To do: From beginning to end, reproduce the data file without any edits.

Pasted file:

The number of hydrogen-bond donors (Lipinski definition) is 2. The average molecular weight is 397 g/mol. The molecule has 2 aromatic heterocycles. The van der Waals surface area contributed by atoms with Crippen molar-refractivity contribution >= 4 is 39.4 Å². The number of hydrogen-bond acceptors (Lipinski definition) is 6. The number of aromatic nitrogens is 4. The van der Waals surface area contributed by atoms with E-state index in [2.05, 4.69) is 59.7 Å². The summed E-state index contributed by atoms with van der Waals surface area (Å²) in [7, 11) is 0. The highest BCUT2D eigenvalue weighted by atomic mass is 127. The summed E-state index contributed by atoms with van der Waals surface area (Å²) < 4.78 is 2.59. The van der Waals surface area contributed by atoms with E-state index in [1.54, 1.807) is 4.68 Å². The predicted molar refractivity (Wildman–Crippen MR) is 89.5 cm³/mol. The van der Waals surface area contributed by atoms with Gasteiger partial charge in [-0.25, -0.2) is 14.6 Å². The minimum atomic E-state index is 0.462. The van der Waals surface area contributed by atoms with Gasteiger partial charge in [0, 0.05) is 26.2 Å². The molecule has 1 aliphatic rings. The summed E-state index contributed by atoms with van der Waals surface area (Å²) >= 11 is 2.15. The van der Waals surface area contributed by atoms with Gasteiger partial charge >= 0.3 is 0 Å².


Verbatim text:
The number of hydrogen-bond donors (Lipinski definition) is 2. The average molecular weight is 397 g/mol. The molecule has 2 aromatic heterocycles. The van der Waals surface area contributed by atoms with Crippen molar-refractivity contribution >= 4 is 39.4 Å². The number of hydrogen-bond acceptors (Lipinski definition) is 6. The number of aromatic nitrogens is 4. The van der Waals surface area contributed by atoms with E-state index in [2.05, 4.69) is 59.7 Å². The summed E-state index contributed by atoms with van der Waals surface area (Å²) in [7, 11) is 0. The highest BCUT2D eigenvalue weighted by atomic mass is 127. The summed E-state index contributed by atoms with van der Waals surface area (Å²) < 4.78 is 2.59. The van der Waals surface area contributed by atoms with E-state index in [1.54, 1.807) is 4.68 Å². The predicted molar refractivity (Wildman–Crippen MR) is 89.5 cm³/mol. The van der Waals surface area contributed by atoms with Gasteiger partial charge in [-0.25, -0.2) is 14.6 Å². The minimum atomic E-state index is 0.462. The van der Waals surface area contributed by atoms with Gasteiger partial charge in [0, 0.05) is 26.2 Å². The molecule has 1 aliphatic rings. The summed E-state index contributed by atoms with van der Waals surface area (Å²) >= 11 is 2.15. The van der Waals surface area contributed by atoms with Gasteiger partial charge >= 0.3 is 0 Å².